Shortly after moving in with the Rathbun family, however, Le received word that Tuyet had escaped Vietnam and was living as one of the boat people, a term used to describe refugees fleeing Vietnam after the war and living on the high seas for an extended period of time. Le found out that Tuyet’s boat had run out of water, and someone gave her water to drink without realizing it was water from the engine. The water was tainted with acid and ate through her stomach lining, eventually leading to her death, Le said.

Following the news, Le sunk into what he thought was just a funk, but now recognizes as a serious depression. He remembers the night he received word and just sobbing until every part of his being hurt.

“I remember I touched my head and my hair hurt, every part of me hurt,” he said.

From that extreme grief, Le recalled becoming very angry at the situation.

“I was angry with my parents for letting her escape,” Le said. “I was angry with the communist government for creating such an oppressive environment that she had to escape. I was angry with her for dying, I was angry with myself because somehow I had caused this — but most of all I was angry with God.”

Raised as a strong Roman Catholic, Le said he had a very transactional concept of God, doing good whenever he could and being very obedient. Following his sister’s death, however, Le refused to believe anymore and remembered turning away from faith. Eventually, his high school friend Craig approached him and asked him why he had withdrawn from everything, and why he was acting so differently.

“As I talked to him I realized that the most painful thing during this two-month period was that I knew in my heart of hearts that God was still alive, and that my sister was still dead,” Le said. “And that just killed me.”

Le recalled chatting with Craig and being profoundly impacted when Craig said, “You know Hung, if you believe in God, which I believe you still do, you’ve got to believe that he works on his timeline and not yours.”

That night Le went home to his room and cried for the first time since he had initially heard word of his sister’s death. He remembered feeling like something broke inside of him and he began a new relationship with God that was far more personal — a major turning point in his faith journey. Le now attends the University Church of Christ on Pepperdine’s campus.

“My faith is who I am, and it forms who I am and permeates every part of my life,” he said.

Incorrigible delinquent

In high school, Le was allowed access to his state files, and found that he had been labeled as an “incorrigible delinquent” by the state. Infuriated by the inaccurate representation, Le called the department and asked them to change it.

He recalled them saying,“It doesn’t matter, it’s OK, we just had to put you in some category.”

Le, a straight-A student and all-around good kid, was still not satisfied with the label and his principal, teacher and friends wrote letters to his social worker stating just how inaccurate the label was. In response, authorities added a memo to the file and removed the label. One of the biggest misconceptions about foster kids is that they are incorrigible delinquents, Le said. Somehow they become “less than.”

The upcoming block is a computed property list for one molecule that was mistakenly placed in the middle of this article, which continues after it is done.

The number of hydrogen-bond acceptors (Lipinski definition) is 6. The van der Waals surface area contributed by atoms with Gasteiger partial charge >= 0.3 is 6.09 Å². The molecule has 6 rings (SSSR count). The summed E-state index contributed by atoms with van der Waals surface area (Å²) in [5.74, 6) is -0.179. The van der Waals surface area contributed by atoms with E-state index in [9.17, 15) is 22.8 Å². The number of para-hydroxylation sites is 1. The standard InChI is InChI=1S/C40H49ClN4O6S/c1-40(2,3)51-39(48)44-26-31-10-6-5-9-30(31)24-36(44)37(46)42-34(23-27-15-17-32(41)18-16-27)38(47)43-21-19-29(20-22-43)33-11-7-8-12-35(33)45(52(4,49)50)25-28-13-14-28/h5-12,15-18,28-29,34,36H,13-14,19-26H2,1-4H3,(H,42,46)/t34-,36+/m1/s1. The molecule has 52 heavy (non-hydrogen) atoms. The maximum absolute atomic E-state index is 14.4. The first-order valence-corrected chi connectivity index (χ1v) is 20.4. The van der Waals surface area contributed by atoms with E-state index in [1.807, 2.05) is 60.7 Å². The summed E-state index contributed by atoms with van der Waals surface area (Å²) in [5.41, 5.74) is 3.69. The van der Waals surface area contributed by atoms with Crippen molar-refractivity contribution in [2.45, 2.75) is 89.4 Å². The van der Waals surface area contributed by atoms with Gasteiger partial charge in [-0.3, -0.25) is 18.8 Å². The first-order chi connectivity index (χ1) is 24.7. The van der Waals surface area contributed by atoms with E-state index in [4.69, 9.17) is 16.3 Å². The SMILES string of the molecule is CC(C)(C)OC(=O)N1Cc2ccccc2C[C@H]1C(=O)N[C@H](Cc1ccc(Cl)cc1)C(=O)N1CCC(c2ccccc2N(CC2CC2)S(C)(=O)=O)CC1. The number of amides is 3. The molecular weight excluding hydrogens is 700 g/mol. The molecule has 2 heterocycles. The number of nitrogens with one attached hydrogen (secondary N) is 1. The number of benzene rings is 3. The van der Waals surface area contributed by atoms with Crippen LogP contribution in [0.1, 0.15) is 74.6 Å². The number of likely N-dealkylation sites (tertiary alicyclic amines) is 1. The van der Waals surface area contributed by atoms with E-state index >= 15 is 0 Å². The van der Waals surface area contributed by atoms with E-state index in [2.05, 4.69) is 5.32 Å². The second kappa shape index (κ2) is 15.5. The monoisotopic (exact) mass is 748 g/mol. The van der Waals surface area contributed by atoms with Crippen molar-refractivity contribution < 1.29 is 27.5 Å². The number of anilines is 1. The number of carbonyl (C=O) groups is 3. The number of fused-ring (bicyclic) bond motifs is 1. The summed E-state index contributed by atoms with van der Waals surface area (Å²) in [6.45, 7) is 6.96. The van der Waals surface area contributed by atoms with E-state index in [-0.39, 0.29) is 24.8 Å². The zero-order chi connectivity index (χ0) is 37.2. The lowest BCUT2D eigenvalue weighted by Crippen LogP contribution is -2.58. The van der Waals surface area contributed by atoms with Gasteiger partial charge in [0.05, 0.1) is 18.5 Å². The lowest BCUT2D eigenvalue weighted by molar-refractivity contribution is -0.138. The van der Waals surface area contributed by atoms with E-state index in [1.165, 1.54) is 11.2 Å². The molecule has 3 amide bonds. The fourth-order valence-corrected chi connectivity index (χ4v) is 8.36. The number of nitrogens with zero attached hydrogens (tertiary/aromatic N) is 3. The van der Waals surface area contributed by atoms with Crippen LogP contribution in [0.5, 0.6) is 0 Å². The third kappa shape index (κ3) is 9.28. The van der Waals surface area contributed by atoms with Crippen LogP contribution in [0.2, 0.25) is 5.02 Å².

“If all you have is the files and all you read is the labels you put on kids, that’s how you treat them and then you turn them into their labels,” he said.

Getting to Pepperdine

Le was reluctant to attend Pepperdine as he was convinced he didn’t want to live in Southern California. His high school guidance counsellor, Kay Keyes, convinced him to at least apply to Pepperdine, as she thought it would be a good fit for him.

Le said he applied simply out of respect for Keyes, and attended the admitted students reception near the airport in Seattle. He distinctly remembered the dean of Admission saying that tuition was going to be $11,000 a year, and he laughed all the way home, knowing he wouldn’t be able to afford that.

A few weeks later, Le received an award letter from Pepperdine offering to pay for almost all of the tuition except for an expected family contribution of $2,500.

“You might have said $2 million,” Le said with a laugh. “I didn’t have that.”

Le had decided to go to Seattle Pacific University, but a letter from the dean of Admission ultimately changed his mind. In the letter was a sentence that read, “We are committed to helping you achieve your academic endeavors at Pepperdine,” Le recalled.

After reading that, and truly believing that Pepperdine was interested in his specific ability to succeed, he decided to attend. Le worked all summer long, took double shifts and arrived at Pepperdine with barely enough. He attributed the rest of the funds to God’s provision.

Le turned 18 in March of his senior year of high school. Technically, that meant the end of his legal time in foster care, but he was able to live with the Rathbuns until he arrived at Pepperdine in the fall of 1983. Although his relationship with the Rathbuns was still positive, he had to take all of his worldly possessions with him, because their home was no longer his.

“I came to Pepperdine starting a brand new life,” Le said. “I had all of my worldly possessions with me, it wasn’t a lot but I didn’t have anything to go home to.”

Whatever he didn’t take with him was discarded, including a large picture of him and his marching band from high school. He recalled chatting with his admission counsellor before arriving and focusing the entirety of the conversation on shipping details of getting his belongings to school.

Still, arriving on campus and knowing where he was going to be for four whole years was profound for Le. Le recalled being a freshman at Pepperdine University and spending a Friday night writing a letter to his high school English teacher, Cay Bennett.

“I remember telling her, ‘Mrs. Bennett, I have such incredible peace right now. For the next four years I know where I’m going to be, and I get to determine whether I stay, or not,’ ” Le said.